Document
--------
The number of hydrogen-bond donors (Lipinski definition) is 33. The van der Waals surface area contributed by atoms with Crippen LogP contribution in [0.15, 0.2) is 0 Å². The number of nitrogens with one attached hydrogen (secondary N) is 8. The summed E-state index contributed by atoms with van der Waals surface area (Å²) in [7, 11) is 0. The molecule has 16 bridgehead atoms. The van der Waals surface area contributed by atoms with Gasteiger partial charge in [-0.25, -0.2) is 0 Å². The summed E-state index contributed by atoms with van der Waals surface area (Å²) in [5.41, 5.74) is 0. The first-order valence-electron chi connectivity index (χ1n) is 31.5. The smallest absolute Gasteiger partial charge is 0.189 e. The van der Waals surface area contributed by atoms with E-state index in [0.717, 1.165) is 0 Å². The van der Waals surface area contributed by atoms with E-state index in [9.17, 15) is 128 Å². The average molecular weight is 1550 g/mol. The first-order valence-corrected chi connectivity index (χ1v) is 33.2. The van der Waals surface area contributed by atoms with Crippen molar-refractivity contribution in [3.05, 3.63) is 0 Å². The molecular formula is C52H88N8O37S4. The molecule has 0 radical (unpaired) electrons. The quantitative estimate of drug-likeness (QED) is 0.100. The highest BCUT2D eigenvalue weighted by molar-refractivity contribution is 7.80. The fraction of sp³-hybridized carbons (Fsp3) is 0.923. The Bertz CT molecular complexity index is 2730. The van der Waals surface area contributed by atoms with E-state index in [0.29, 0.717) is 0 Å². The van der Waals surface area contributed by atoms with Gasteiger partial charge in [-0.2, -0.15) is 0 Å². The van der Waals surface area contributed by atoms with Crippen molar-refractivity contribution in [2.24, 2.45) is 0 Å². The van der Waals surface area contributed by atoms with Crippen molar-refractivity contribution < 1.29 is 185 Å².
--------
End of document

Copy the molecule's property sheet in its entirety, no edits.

The number of hydrogen-bond donors (Lipinski definition) is 33. The van der Waals surface area contributed by atoms with Crippen LogP contribution in [0.15, 0.2) is 0 Å². The number of nitrogens with one attached hydrogen (secondary N) is 8. The summed E-state index contributed by atoms with van der Waals surface area (Å²) in [7, 11) is 0. The molecule has 16 bridgehead atoms. The van der Waals surface area contributed by atoms with Gasteiger partial charge in [-0.25, -0.2) is 0 Å². The summed E-state index contributed by atoms with van der Waals surface area (Å²) in [5.41, 5.74) is 0. The first-order valence-electron chi connectivity index (χ1n) is 31.5. The smallest absolute Gasteiger partial charge is 0.189 e. The van der Waals surface area contributed by atoms with E-state index in [0.717, 1.165) is 0 Å². The van der Waals surface area contributed by atoms with E-state index in [9.17, 15) is 128 Å². The average molecular weight is 1550 g/mol. The first-order valence-corrected chi connectivity index (χ1v) is 33.2. The van der Waals surface area contributed by atoms with Crippen molar-refractivity contribution in [3.05, 3.63) is 0 Å². The molecular formula is C52H88N8O37S4. The molecule has 0 radical (unpaired) electrons. The quantitative estimate of drug-likeness (QED) is 0.100. The highest BCUT2D eigenvalue weighted by molar-refractivity contribution is 7.80. The fraction of sp³-hybridized carbons (Fsp3) is 0.923. The Bertz CT molecular complexity index is 2730. The van der Waals surface area contributed by atoms with E-state index in [0.29, 0.717) is 0 Å². The van der Waals surface area contributed by atoms with Gasteiger partial charge in [-0.2, -0.15) is 0 Å². The van der Waals surface area contributed by atoms with Crippen molar-refractivity contribution in [2.24, 2.45) is 0 Å². The van der Waals surface area contributed by atoms with Crippen molar-refractivity contribution < 1.29 is 185 Å².